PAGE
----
The play takes its title from a popular song of the 1930s, a period in which some of the scenes are set. It opens in contemporary Ireland with an old masked figure – Timothy Lavell – seated by the hearth of a cottage on the Mullet peninsula. We follow in Act I scenes from Timothy’s childhood, including his trip by boat and train to Scotland, and his time there potato-picking, before return home again. In Act II we follow Timothy’s life in America. He finds work as an elevator man, and encounters many races and creeds. His experiences, his failed love affair, his hallucinations, and his fears are explored. Eventually he returns to Ireland to sit by the hearth like his father and mother before him. Timothy Lavell is a stubborn survivor of another age.
|Timothy (Old Man)||Killian McGuinness|
|Timothy (Man)||Phil Gilbride|
|Timothy (Boy)||Luke Patterson|
|Big Woman||Taragh Donohoe|
|Rosie||Julie Ann McKiernan|
|Waltzers / Potato, American & Fifties Heads||Orla Brady|
|Alice Smyth Lynch|
|Sound Effects||Ronan Ward|
|Set Design and Construction||Loui Finnegan|
|Stage Manager||Loui Finnegan|
|Masks and Costumes||Ronan Ward|
|Make Up||Una Ward|
About The Group
The tradition of drama in Carrigallen goes back to the late 1800’s. The present group was founded in 1963 as The Community Players and there has been no break in activity since that time. The group has competed on the festival circuit since 1970 and has reached the All-Ireland Open Finals in Athlone on twenty three occasions. In 1989 the group opened their own theatre – The Corn Mill Theatre and Arts Centre. The group has won the All-Ireland Open Drama Finals in Athlone on three occasions – in 1998 with ‘Belfr’y by Billy Roche, in 2005 with ‘Stolen Child’ by Yvonne Quinn and Bairbre Ni Chaoimh and in 2014 with ‘The Devil’s Ceili’ by Philip Doherty &
Kevin McGahern. The group also won the Abbey Theatre Award in 2014.
Summary of Adjudicator’s Comments
In her introduction, Adjudicator Imelda McDonagh stated that Dermot Healy (author of ‘On Broken Wings’) was “fascinated by Ireland’s cultural memory”. A talented theatre director in his own right, he directed the winning play in the 1980 All-Ireland Drama Festival with a production of ‘Waiting For Godot’.
Healy was “eclectic in his influences” and drew on the work of playwrights such as John Millington Synge and Samuel Beckett, while Seamus Heaney described the prolific writer and poet as the heir to Patrick Kavanagh.
‘On Broken Wings’ is a play which features the “theatre of the absurd” and it demands “bold visuals”, “inventive staging” and “precise choreography”, Ms McDonagh noted.
The play must take the audience on a “visionary journey” from the west of Ireland to potato fields in Scotland and to the bright lights of the USA. A production of the play must capture what Dermot Healy wanted: “humour, pathos and a sense of fatalism”.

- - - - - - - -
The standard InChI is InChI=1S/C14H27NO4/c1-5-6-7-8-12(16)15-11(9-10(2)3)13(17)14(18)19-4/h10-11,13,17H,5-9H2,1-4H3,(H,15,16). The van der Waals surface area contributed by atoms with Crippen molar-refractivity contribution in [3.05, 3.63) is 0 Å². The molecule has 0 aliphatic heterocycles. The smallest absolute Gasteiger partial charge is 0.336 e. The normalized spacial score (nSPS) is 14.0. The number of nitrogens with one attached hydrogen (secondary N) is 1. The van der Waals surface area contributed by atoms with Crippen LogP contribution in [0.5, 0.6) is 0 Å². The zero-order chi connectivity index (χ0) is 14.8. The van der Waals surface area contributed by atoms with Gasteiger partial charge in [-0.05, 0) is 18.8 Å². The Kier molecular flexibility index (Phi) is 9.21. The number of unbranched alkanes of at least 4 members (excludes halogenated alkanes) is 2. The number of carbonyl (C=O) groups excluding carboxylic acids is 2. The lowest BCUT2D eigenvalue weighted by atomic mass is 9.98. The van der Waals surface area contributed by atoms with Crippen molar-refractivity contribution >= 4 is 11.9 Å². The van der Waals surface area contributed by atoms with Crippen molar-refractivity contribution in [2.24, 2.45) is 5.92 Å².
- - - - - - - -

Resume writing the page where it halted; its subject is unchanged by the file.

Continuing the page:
Turning to the Corn Mill group’s stage design, Ms McDonagh described the projected landscapes as “powerful”. The sailing boat which brought young Timothy to Scotland was “well-constructed” and visually strong. The building of the wall scene received favourable comment and the appearance of the Statue of Liberty when Timothy reached the US was a “nice surprise”. And one of the adjudicator’s favourite props was the needle used to inoculate Timothy!
The costumes had a “lovely, earthy palette” though the adjudicator felt that perhaps better use of colour was needed to differentiate the characters in the first part of the play. On the positive side, however, was the “richness” of the colours when the action reached the US. There was “lovely visual variety” but the adjudicator did wonder about the choice of the black feather masks for the dancers.
The lighting was described as “very well judged, imaginative and slick”. The singing of the theme music On Broken Wings was “lyrical and poignant”, and the accordion music for the dancing scene was in keeping with the Irish landscape.
Turning to the work of the Director (Ronan Ward), the adjudicator said it was a “brave and imaginative choice of play” that gave the group “the opportunity to explore different elements of theatre”.
The bedroom scene between Rosie and Timothy (played by Phil Gilbride at this juncture), the removal of the corpse from the potato field, and Timothy taking off his trousers in order to be inoculated were highlighted favourably. The use of the potato heads, the knitting scene and the train and elevator scenes were also praised.
A slight quibble was that “vocal clarity suffered a bit” at the start of the play. Non-verbal communication was very effective, though the requirement of the main characters to wear masks did present some challenges.
In this play we see Timothy making the journey from a small boy to an old man. When we saw him as an old man (Killian McGuinness) at the beginning, he was a “very strange, misshapen figure”.
Timothy as a boy, played by Luke Patterson, had a “lovely innocence” and he worked extremely well as part of a trio with his father and mother. The character of Mother (Taragh Donohoe) showed some “lovely comic timing” and demonstrated physical ecstasy with “great abandon” in one scene, while Father came across as a robust and powerful figure.
The Woman (Elaine Birkett), the boss in the Scottish potato fields, was “a force to be reckoned with” and had a “strong vocal delivery”. Mangan (Larry O’Halloran) was a “threatening presence” in his cameo role, while Man conveyed the loneliness of an emigrant abroad.
Rosie (Julie Ann McKiernan) was “seductive and alluring” and this “femme fatale” had a major impact on Timothy. Big Woman (played by Taragh Donohoe) was a “sweet and jolly characterisation”, while Tessie (Eileen Ward) was a “lovely, genial presence”
In summing up, the adjudicator contended that this was an “imaginative and inventive interpretation” of Healy’s work and the “dedicated ensemble” brought the audience to “wild and wonderful” places in the course of the production.